It doesn’t take a genius to understand the implication. The United States intends to control our lands. It can be further determined from the maps wherein our private ranch properties are not excluded by boundary demarcations (unlike the upper end imbedded residential developments along the Organ Mountain face).

Certainly, we are subjects of existing rights, but, when the allowances of the Antiquities Act are considered, only two protected objects are allowed. Those are scientific and historic. That doesn’t include “iconic landscapes, ecological diversity, general and widespread southwestern fauna and flora, or prehistoric matters that may or may not be “ripe for discovery” without qualification. Likewise, they are not authorizations to pick winners or losers. You mirrored our fears when you said, “Monuments should never be put in a position to prevent rather than protect.”

There are 90 families directly impacted by this monument that exist only because of the land on which they fill the role of steward. If they wrote you a comment, they would represent three tenths of one percent of the number of public comments you received the first week of the comment period. Like mine, their letters may not “materially impact readership”, but they also live face-to-face with this monument and feel totally exposed and unprotected.

What they represent is historic in every sense of that word, and has been recognized as so by the local conservation district as well as the seven-member Council of Border Conservation Districts.

This, my second point, elevates the requirement of federal law to observe and deal with local governance in land use planning. When you offer your recommendations to President Trump, you must recognize this designation treats the matter of historic in antagonistic juxtaposition to valid local land use planning. Your task of resolution is not just proper and fitting.  It is required by law.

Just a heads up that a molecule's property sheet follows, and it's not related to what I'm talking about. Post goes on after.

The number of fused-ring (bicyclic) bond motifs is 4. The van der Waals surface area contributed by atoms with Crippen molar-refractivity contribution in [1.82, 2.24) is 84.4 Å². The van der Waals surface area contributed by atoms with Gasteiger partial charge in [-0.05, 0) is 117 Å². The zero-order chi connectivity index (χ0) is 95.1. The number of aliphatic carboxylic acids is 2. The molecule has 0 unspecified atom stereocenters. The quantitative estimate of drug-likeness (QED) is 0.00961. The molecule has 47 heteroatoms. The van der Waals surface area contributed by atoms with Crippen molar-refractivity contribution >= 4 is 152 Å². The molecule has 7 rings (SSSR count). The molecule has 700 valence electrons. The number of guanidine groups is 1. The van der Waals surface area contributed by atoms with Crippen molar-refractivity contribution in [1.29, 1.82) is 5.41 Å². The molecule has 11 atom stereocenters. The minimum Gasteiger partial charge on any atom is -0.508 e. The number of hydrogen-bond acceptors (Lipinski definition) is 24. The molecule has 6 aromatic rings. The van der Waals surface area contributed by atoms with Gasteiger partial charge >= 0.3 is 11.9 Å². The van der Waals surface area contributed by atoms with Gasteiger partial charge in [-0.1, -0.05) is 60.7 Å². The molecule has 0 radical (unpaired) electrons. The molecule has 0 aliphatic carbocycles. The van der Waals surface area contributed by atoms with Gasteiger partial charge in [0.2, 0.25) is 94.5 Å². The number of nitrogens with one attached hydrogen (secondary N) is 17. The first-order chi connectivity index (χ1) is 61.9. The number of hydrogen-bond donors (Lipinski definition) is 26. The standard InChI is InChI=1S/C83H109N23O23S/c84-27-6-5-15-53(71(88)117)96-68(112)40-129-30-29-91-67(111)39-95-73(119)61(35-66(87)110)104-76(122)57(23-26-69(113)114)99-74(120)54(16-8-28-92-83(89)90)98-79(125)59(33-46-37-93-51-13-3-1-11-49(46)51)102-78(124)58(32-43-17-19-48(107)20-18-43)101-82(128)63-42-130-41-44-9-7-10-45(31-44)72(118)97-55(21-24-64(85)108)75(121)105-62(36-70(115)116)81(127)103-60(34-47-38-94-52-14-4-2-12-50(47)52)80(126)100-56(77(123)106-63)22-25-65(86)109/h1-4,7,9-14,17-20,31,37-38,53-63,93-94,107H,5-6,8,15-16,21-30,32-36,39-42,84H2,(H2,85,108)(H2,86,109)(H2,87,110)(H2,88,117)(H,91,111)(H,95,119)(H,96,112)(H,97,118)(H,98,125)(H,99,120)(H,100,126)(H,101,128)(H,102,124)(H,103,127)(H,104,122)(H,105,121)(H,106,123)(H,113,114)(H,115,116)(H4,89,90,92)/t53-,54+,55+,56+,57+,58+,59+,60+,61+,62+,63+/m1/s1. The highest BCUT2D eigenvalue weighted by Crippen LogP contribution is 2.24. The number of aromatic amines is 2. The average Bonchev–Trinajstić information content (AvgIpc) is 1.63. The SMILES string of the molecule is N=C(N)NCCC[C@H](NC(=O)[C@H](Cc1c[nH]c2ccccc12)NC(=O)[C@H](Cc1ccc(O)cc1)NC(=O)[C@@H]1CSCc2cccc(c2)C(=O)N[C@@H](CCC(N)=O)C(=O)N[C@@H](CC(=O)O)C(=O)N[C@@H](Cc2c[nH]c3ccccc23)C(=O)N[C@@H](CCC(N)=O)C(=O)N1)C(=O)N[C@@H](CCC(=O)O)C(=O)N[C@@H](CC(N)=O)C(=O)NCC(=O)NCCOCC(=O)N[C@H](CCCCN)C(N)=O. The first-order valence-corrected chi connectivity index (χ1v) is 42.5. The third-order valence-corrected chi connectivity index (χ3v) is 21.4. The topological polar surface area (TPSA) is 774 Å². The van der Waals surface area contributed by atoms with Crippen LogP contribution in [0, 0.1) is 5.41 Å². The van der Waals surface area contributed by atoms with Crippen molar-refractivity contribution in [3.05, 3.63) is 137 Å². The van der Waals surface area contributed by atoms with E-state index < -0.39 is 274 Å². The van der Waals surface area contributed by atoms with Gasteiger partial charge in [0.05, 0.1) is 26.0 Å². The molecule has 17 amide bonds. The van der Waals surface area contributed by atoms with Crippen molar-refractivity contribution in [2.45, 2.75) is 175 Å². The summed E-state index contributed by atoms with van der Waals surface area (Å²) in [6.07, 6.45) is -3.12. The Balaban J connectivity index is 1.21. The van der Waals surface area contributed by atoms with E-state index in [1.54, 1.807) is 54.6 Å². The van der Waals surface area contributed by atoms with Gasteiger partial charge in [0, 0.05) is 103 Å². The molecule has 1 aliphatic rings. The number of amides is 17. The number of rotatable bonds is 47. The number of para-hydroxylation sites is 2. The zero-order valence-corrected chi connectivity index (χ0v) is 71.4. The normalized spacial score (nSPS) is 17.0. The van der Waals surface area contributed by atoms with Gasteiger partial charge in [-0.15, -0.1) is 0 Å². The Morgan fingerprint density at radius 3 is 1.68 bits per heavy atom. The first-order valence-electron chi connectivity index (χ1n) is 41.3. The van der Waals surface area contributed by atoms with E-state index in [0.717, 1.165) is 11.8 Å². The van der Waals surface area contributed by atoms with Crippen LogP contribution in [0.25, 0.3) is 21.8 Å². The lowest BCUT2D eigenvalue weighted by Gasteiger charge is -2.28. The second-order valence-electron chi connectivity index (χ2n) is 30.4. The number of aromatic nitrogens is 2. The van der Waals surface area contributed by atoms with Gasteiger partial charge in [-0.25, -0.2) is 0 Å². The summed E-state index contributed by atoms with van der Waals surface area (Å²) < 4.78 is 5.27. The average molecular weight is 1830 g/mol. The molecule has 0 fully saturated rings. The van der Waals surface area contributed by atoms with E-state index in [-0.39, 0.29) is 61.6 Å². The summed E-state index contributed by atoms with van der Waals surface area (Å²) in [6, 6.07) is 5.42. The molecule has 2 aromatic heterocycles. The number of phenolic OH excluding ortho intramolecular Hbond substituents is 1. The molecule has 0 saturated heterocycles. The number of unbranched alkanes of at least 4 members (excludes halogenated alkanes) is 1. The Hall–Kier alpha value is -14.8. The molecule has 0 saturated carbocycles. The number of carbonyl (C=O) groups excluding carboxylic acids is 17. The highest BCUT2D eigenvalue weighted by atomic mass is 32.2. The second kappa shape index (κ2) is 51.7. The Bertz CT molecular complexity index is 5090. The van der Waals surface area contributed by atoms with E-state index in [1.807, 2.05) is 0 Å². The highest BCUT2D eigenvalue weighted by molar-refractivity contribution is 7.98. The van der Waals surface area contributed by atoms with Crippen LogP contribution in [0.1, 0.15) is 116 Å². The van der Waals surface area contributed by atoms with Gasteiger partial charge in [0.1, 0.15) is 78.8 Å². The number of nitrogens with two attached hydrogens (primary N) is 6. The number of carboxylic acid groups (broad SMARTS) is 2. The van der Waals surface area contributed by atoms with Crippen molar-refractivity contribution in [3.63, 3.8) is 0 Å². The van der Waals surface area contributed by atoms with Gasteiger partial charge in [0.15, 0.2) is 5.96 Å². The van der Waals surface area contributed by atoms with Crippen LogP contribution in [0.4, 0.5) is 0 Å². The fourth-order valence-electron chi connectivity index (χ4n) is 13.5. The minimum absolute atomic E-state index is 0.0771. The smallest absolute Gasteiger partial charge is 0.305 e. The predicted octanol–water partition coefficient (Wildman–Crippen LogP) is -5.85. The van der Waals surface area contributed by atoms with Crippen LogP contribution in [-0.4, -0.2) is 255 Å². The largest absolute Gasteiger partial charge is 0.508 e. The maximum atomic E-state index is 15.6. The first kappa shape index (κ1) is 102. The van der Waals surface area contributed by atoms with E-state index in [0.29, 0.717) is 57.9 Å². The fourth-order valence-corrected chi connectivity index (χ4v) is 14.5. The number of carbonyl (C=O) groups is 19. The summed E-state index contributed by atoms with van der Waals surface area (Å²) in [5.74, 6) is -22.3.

I look forward to meeting you and discussing this. My colleagues, this local cadre of a greater organized society, do as well. We take our stewardship very seriously. In this unbroken four century historic relationship, future generations should be elevated into the consideration of purpose of land designations rather than a conditional use.

It is that simple, and it is that important.


Stephen L. Wilmeth
OMDP Monument Rancher

    Stephen L. Wilmeth is a rancher from southern New Mexico. “There is a big storm brewing over the status of these monuments that was under estimated. The size of these designations are simply too monstrous. The outcome is likely going to be greater political tit for tat over which only deeper resentment and distrust will result. We have all been put into a terrible situation.”


Anonymous said...

Thousands and thousands of acres of flat arid land were included in the Monument that don't have anything to do with the Organ Mountains. It seems like a much smaller perimeter around the Mountains would have been more appropriate. Also private land owners should be allowed to extract or exchange their land for BLM land outside the Monument. Otherwise private land owners are destroyed.

Anonymous said...

Based on the size of the Organ Mt. Monument and the type of topography that it enclosed it would have been better to have named it the Half Million Flat Arid Acre Monument. Because the Organs are a tiny portion.

Hemingway said...

From Headwaters Economics Report 2017: "The Economic Importance of National Monuments to Communities."